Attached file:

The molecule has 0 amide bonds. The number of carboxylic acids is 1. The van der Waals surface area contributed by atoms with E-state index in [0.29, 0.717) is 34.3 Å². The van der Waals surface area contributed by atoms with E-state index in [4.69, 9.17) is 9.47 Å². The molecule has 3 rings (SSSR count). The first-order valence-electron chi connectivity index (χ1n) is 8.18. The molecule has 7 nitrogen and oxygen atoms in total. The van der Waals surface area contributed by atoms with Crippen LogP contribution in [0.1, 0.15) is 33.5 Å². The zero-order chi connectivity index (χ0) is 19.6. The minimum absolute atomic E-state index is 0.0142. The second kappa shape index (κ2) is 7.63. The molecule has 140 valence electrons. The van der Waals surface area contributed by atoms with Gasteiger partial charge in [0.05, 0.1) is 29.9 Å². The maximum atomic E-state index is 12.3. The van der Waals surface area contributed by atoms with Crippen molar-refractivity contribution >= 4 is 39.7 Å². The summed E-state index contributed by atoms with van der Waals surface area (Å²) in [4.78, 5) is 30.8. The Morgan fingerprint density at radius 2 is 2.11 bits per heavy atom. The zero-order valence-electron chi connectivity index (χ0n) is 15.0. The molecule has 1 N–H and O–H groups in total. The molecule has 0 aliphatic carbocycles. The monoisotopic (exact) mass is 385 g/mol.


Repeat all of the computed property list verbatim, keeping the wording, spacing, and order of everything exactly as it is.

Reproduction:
The molecule has 0 amide bonds. The number of carboxylic acids is 1. The van der Waals surface area contributed by atoms with E-state index in [0.29, 0.717) is 34.3 Å². The van der Waals surface area contributed by atoms with E-state index in [4.69, 9.17) is 9.47 Å². The molecule has 3 rings (SSSR count). The first-order valence-electron chi connectivity index (χ1n) is 8.18. The molecule has 7 nitrogen and oxygen atoms in total. The van der Waals surface area contributed by atoms with Crippen LogP contribution in [0.1, 0.15) is 33.5 Å². The zero-order chi connectivity index (χ0) is 19.6. The minimum absolute atomic E-state index is 0.0142. The second kappa shape index (κ2) is 7.63. The molecule has 140 valence electrons. The van der Waals surface area contributed by atoms with Gasteiger partial charge in [0.05, 0.1) is 29.9 Å². The maximum atomic E-state index is 12.3. The van der Waals surface area contributed by atoms with Crippen molar-refractivity contribution >= 4 is 39.7 Å². The summed E-state index contributed by atoms with van der Waals surface area (Å²) in [4.78, 5) is 30.8. The Morgan fingerprint density at radius 2 is 2.11 bits per heavy atom. The zero-order valence-electron chi connectivity index (χ0n) is 15.0. The molecule has 1 N–H and O–H groups in total. The molecule has 0 aliphatic carbocycles. The monoisotopic (exact) mass is 385 g/mol.